The forty paintings shown were very consistent. In fact, they were too consistent. By the time I looked at three and felt as if I had seen them all. They did not tell pieces of the whole story, but instead all told the same story. Therefore Zen Schism seemed an exercise in redundancy. I tried to find another window into the work by visiting the statement on the wall, but this too was tedious. I did not make it through the first paragraph before skimming the rest quickly. I left the gallery with a feeling of dissatisfaction in that the actual work did not deliver what was implied by the enticing presentation.
The third venue, Opus6ix, housed the least successful show. Walking through the crowded main gallery to get to the back is enough to make me want to turn away to rush out the door. The hodgepodge stacking and packing of art on every surface available is distracting and sends the message that the art available is merely tchotchke. Yet I persevered to the gallery in the back that featured the work of Barry Geller.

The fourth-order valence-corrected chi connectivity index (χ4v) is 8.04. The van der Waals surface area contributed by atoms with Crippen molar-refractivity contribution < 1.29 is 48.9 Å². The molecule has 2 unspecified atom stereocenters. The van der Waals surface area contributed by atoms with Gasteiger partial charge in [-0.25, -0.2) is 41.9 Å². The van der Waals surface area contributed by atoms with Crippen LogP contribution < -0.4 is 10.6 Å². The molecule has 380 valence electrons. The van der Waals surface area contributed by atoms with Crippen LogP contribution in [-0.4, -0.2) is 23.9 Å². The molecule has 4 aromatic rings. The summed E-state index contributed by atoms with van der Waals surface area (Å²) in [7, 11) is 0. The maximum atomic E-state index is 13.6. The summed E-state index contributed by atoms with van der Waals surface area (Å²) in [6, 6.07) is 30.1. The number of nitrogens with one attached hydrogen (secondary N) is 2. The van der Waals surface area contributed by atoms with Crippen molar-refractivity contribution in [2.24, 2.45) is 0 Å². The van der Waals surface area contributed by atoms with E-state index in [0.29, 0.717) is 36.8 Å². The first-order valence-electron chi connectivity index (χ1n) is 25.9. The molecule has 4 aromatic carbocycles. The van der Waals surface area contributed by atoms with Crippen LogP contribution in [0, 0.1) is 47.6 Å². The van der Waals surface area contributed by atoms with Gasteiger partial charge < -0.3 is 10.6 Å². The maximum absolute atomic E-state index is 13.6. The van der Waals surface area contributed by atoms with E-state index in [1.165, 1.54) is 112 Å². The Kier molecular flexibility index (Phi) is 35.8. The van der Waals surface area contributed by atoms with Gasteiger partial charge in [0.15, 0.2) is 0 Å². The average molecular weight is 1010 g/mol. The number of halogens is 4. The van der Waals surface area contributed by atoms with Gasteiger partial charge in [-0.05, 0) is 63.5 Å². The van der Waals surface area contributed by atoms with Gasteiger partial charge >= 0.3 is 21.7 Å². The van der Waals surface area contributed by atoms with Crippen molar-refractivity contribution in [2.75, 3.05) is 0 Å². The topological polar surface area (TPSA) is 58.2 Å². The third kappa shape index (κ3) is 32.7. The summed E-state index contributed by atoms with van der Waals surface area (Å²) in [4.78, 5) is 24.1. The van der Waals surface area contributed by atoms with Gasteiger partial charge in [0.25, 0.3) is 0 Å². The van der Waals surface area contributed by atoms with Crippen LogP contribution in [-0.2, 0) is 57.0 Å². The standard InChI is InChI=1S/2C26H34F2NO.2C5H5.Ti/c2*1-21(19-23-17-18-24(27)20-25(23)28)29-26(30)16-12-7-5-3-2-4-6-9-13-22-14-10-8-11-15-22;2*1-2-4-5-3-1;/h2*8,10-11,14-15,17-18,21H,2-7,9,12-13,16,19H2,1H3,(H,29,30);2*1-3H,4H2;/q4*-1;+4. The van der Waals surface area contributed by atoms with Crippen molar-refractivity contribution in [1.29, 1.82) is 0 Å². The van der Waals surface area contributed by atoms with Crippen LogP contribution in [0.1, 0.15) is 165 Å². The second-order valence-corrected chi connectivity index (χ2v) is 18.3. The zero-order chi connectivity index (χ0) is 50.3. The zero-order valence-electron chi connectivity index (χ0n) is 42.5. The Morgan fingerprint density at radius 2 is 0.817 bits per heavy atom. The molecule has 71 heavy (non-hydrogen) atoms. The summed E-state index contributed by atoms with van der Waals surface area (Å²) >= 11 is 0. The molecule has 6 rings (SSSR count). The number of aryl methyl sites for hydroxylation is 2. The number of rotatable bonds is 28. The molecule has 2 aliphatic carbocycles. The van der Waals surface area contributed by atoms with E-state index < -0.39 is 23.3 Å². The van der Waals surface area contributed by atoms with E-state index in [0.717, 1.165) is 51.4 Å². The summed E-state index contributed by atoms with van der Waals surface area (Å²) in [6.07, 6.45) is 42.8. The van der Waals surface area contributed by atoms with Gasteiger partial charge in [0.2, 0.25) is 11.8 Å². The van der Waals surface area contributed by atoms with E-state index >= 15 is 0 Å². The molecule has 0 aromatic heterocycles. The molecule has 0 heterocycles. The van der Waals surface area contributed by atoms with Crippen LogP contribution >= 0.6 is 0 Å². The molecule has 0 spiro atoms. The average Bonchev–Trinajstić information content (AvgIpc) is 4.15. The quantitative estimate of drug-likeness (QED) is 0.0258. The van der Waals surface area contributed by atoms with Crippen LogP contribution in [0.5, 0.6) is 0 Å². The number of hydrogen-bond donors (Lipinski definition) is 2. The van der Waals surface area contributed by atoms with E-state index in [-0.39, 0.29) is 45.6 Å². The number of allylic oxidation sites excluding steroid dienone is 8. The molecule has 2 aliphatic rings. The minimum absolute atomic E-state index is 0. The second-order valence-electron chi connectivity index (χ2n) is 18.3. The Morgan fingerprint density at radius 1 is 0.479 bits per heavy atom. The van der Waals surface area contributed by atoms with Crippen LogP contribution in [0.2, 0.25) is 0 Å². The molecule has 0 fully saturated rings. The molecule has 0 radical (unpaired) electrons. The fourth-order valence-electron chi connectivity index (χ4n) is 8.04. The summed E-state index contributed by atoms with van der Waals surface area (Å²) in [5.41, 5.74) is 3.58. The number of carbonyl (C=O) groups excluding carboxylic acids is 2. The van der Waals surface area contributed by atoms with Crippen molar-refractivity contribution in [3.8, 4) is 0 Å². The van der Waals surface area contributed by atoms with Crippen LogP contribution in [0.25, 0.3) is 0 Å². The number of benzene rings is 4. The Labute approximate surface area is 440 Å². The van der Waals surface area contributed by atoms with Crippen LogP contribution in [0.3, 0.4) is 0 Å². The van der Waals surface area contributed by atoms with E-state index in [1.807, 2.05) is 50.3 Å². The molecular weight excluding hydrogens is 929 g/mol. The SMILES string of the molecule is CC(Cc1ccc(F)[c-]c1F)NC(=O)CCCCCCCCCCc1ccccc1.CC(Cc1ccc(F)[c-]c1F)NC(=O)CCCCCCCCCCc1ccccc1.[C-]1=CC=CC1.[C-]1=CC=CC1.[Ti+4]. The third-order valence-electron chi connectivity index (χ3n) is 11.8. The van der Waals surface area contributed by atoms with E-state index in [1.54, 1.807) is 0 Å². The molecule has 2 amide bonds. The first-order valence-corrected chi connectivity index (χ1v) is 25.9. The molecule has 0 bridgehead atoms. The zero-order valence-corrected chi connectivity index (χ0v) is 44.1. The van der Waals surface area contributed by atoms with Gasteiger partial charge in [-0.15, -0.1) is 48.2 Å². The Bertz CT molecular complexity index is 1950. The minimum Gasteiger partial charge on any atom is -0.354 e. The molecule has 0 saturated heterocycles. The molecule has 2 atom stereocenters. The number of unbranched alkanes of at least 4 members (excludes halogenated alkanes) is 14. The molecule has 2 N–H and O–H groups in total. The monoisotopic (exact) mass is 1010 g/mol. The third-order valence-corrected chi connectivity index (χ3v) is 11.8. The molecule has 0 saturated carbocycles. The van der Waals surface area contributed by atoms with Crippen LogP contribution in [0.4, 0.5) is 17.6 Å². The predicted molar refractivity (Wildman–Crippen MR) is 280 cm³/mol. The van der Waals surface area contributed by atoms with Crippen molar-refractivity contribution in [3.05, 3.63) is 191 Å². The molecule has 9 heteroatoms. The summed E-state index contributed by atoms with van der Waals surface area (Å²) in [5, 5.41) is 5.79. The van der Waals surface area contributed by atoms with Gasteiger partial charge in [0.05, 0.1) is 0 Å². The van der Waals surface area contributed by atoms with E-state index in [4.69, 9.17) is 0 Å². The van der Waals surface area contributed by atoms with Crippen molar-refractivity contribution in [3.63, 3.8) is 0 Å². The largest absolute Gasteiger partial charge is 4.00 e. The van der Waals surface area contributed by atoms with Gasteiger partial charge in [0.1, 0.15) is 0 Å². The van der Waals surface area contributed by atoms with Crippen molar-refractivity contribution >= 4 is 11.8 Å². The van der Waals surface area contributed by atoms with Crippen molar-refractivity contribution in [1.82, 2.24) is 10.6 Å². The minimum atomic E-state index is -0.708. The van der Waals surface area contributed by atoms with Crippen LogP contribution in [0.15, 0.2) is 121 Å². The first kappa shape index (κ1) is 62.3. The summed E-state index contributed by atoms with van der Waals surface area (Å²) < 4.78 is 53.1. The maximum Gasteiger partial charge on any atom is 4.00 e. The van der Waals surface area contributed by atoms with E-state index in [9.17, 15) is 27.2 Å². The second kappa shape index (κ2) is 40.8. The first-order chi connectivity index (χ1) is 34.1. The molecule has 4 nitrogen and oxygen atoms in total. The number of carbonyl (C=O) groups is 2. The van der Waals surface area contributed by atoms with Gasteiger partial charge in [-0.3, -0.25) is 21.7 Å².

On one wall hung portraits of track and field Olympic trials contenders. The other three walls held a series Artists in Cars. I stood in the gallery confused. What were these portraits doing with the artists in cars? How do they relate? In fact, is this work even by the same artist? Because I had to ask these questions, this show did not work in the least as a cohesive body of work.
The work in the gallery, as I later discovered, is indeed by the same artist. There were two separate statements for the work, one for Artists in Cars and the other, Heroes of the Trials. Finally my question was answered – the two bodies of work do not relate but for the fact they were made by the same artist: there remained no dialog between the two bodies of work. In fact, they seemed to cancel each other out.